More recently, we have understood this to be far more specific. The Bible indicates that God foreknew several individuals at least from before their births (Isaac, Jacob, Samson, David, Solomon, Jeremiah, John the Baptist, etc.), so His foreknowledge includes specific people. It makes perfect sense that God would want certain individuals to perform in a particular way when He wanted special things done, as that is a pattern God has used in the past.
However, God's foreknowledge and predestination “to adoption as sons, . . . according to the good pleasure of His will” (Ephesians 1:5) is not an absolute guarantee of salvation and eternal life. The Bible is unambiguous in its assertions that a person can lose his salvation (see, for instance, Hebrews 2:1-3; 3:12; 4:1; 6:4-8; 10:26-31). If an individual could not lose his salvation, then why does God provide so many passages warning us of the possibility?
God is not a liar and does not warn without cause. These warnings are given because God has cause to give them! While God is sure of His ability to work out the salvation of every person He calls, each person has his part to play, that is, he must believe and cooperate with God throughout the sanctification process, growing in the image of His Son, Jesus Christ. This is why the apostle Paul urges us to “work out your own salvation with fear and trembling; for it is God who works in you both to will and to do for His good pleasure” (Philippians 2:12-13). In other words, though God chooses us, we must also choose Him.
An individual's sins could cause him to lose this awesome opportunity. Yes, God is eager to forgive all our sins and set us back on the path of righteousness, but that act of mercy cannot begin if we do not seek forgiveness and repentance from Him. A sin is unpardonable if one refuses to ask God to pardon it.
A person can also turn away from God so willfully that he becomes a rebel against God, repudiating his former belief and “trampl[ing] the Son of God underfoot” (Hebrews 10:29). Christ's sacrifice does not apply in such a case because it cannot be applied twice to the same person. As the writer of Hebrews says, this is considering the blood of the covenant, Christ's own blood, to be common and an insult to the Spirit of grace.
Further, why would He reveal that there will be a Lake of Fire for the incorrigibly wicked if it would not be needed? Certainly, the Devil and his demons will be cast into it, as well as the Beast and False Prophet (Revelation 20:10), but Hebrews 10:26-27 indicates that this is also the fate of those who “sin willfully after receiv[ing] the knowledge of the truth” (see also Hebrews 6:8). By the way, the Lake of Fire imagery stands behind Jesus' illustrations of Gehenna fire as well as the fate of the man not wearing a wedding garment: “outer darkness” and “weeping and gnashing of teeth.”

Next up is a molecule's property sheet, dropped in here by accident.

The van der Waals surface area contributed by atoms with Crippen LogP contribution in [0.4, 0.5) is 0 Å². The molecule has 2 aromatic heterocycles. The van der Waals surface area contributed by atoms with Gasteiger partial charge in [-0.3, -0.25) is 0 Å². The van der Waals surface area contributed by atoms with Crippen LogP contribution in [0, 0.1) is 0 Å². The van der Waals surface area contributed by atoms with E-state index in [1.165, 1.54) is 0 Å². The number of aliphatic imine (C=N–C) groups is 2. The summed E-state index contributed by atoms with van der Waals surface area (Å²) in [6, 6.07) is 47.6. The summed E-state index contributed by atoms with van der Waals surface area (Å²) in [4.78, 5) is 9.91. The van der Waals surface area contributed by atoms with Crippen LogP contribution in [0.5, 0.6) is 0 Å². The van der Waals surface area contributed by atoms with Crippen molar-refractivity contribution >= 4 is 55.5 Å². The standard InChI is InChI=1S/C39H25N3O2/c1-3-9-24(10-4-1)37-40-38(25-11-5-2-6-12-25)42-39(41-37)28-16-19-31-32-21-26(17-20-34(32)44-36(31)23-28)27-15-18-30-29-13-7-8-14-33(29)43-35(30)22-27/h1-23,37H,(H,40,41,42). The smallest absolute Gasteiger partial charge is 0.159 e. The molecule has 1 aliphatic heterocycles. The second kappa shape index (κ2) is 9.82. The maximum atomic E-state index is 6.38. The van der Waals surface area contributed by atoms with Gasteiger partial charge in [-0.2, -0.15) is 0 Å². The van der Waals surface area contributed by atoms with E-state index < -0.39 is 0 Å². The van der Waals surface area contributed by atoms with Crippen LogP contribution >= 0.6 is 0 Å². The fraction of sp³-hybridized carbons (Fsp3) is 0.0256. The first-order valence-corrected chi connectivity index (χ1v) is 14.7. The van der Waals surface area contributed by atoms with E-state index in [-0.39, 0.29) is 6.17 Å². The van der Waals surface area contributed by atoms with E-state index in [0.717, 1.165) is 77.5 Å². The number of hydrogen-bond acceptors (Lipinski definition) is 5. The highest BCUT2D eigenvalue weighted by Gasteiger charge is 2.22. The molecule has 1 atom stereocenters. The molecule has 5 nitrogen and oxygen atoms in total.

This is why God warns us so often and so urgently in the pages of the Bible—because He does not want to lose those He has called to salvation!
John O. Reid (1930-2016)
Many Are Called, Few Are Chosen
1 John 5:16-17
"A sin which does not lead to death" is one that is genuinely repented of and for which forgiveness is available because the attitude of the sinner is meek and truly sorrowful. A person may have this attitude, yet still sin on occasion out of weakness, ignorance, bad judgment, or even inadvertently. Both greater and lesser sins can fall under this category. Earlier in the book, the same apostle writes:
If we say that we have no sin, we deceive ourselves, and the truth is not in us. If we confess our sins, He is faithful and just to forgive us our sins and to cleanse us from all unrighteousness. (I John 1:8-9)
Our genuine confession admits to God that we are guilty of breaking His law and seek to be cleared of it by Christ's sacrifice. This true repentance leads to a fierce desire not to sin and to building righteous character. God thus lifts the penalty of the second death, and once again, we, by His grace, are back on the road to salvation.
The sin that John calls a "sin leading to death" is what others know as "the unpardonable sin." Again, both greater and lesser sins can lead to the attitude that causes someone to commit an unforgivable sin. Such a sin is deeply reinforced by the attitude of the sinner—an attitude that denies Jesus Christ as Savior, that flagrantly hates his brother, and refuses to obey God's laws and statutes. Rebellion and defiance set this sin apart from others!
Martin G. Collins
Are Some Sins Worse Than Others?